An experiment was undertaken to assess the fertilizing capacity of sex-sorted, frozen-thawed ram spermatozoa, artificially inseminated into superovulated ewes, and the quality and survivability of the resultant pre-sexed embryos. Synchronized (intravaginal progestagen pessary and GnRH) donors were superovulated using PMSG and repeat ovarian stimulation with FSH before insemination. Ewes (n = 67) were inseminated with either 30 × 106 or 15 × 106 motile non-sorted (control) or 15 × 106 motile sex-sorted (sorted) frozen-thawed spermatozoa (control: C30 or C15; sorted: S15, respectively) and the resultant embryos transferred immediately into synchronized recipients (n = 160). The percentage of transferable embryos, pregnancy rate and embryo survival were similar (P > 0.05) across all treatments. Oocyte cleavage rate was higher for ewes inseminated with S15 (172/230; 74.8%; P < 0.05) than for C15 (97/151; 64.2%) or C30 (89/141; 63.1%) spermatozoa. Of the lambs resulting from embryos produced with sex-sorted spermatozoa, 86/93 (92.5%) were born of the predicted sex. This study demonstrated for the first time that pre-sexed offspring derived from superovulated sheep can be produced following transfer of embryos. Furthermore, sex-sorting by flow cytometry did not compromise the in vivo fertilizing capacity of ram spermatozoa in superovulated sheep, nor did it affect the quality or survivability of the resultant embryos.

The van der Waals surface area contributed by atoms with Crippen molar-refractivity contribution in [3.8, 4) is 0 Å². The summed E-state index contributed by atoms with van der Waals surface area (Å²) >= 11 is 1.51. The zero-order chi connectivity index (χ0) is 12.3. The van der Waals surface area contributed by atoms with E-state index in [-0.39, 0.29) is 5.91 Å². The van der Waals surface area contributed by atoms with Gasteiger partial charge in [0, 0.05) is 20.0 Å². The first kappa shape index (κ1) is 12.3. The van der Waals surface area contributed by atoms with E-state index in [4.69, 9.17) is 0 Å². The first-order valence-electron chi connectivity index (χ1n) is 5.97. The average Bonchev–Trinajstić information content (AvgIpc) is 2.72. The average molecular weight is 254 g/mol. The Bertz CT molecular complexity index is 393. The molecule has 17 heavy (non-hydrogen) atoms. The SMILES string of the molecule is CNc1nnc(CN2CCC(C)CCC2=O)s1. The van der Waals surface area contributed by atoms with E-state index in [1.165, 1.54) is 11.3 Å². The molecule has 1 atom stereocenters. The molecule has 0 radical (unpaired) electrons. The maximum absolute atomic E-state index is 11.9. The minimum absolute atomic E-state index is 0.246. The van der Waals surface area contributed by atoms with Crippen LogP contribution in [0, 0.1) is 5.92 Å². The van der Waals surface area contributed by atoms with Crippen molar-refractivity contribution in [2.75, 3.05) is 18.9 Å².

|Number of pages||6|
|Publication status||Published - 1 Feb 2007|
- Embryo transfer
- Sex preselection
- Sperm sorting